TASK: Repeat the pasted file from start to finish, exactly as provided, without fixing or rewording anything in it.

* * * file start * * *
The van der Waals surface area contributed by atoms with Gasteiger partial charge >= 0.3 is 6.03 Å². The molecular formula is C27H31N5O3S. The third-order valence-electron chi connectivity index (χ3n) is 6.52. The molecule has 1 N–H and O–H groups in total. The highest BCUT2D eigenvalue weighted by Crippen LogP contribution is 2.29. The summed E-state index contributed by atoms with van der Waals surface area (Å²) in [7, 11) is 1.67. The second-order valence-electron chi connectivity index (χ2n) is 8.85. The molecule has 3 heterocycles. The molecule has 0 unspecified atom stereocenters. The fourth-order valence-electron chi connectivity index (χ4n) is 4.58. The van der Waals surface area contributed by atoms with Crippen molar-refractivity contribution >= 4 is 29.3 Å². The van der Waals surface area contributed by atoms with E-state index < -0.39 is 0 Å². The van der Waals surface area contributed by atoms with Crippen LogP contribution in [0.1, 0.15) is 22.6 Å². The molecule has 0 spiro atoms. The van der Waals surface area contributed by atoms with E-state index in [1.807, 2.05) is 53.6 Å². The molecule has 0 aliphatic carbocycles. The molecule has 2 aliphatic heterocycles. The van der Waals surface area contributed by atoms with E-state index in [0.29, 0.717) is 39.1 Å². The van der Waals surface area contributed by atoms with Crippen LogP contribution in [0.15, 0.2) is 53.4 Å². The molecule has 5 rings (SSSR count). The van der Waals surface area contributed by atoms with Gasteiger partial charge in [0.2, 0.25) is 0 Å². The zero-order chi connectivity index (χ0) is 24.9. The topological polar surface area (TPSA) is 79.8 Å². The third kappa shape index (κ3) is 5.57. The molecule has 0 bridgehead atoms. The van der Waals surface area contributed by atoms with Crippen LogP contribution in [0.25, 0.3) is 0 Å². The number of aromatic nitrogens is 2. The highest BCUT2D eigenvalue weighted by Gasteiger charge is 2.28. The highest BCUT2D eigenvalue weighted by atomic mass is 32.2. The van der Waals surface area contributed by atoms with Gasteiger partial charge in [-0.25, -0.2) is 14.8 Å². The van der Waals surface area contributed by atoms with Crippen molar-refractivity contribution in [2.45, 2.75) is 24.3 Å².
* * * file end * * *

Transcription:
The van der Waals surface area contributed by atoms with Gasteiger partial charge >= 0.3 is 6.03 Å². The molecular formula is C27H31N5O3S. The third-order valence-electron chi connectivity index (χ3n) is 6.52. The molecule has 1 N–H and O–H groups in total. The highest BCUT2D eigenvalue weighted by Crippen LogP contribution is 2.29. The summed E-state index contributed by atoms with van der Waals surface area (Å²) in [7, 11) is 1.67. The second-order valence-electron chi connectivity index (χ2n) is 8.85. The molecule has 3 heterocycles. The molecule has 0 unspecified atom stereocenters. The fourth-order valence-electron chi connectivity index (χ4n) is 4.58. The van der Waals surface area contributed by atoms with Crippen molar-refractivity contribution >= 4 is 29.3 Å². The van der Waals surface area contributed by atoms with E-state index < -0.39 is 0 Å². The van der Waals surface area contributed by atoms with Crippen LogP contribution in [0.1, 0.15) is 22.6 Å². The molecule has 0 spiro atoms. The van der Waals surface area contributed by atoms with E-state index in [1.807, 2.05) is 53.6 Å². The molecule has 0 aliphatic carbocycles. The molecule has 2 aliphatic heterocycles. The van der Waals surface area contributed by atoms with E-state index in [0.29, 0.717) is 39.1 Å². The van der Waals surface area contributed by atoms with Crippen LogP contribution in [0.15, 0.2) is 53.4 Å². The molecule has 5 rings (SSSR count). The van der Waals surface area contributed by atoms with Gasteiger partial charge in [0.2, 0.25) is 0 Å². The zero-order chi connectivity index (χ0) is 24.9. The topological polar surface area (TPSA) is 79.8 Å². The third kappa shape index (κ3) is 5.57. The molecule has 0 bridgehead atoms. The van der Waals surface area contributed by atoms with Crippen LogP contribution in [0.25, 0.3) is 0 Å². The number of aromatic nitrogens is 2. The highest BCUT2D eigenvalue weighted by Gasteiger charge is 2.28. The highest BCUT2D eigenvalue weighted by atomic mass is 32.2. The van der Waals surface area contributed by atoms with Gasteiger partial charge in [-0.25, -0.2) is 14.8 Å². The van der Waals surface area contributed by atoms with Crippen molar-refractivity contribution in [2.45, 2.75) is 24.3 Å².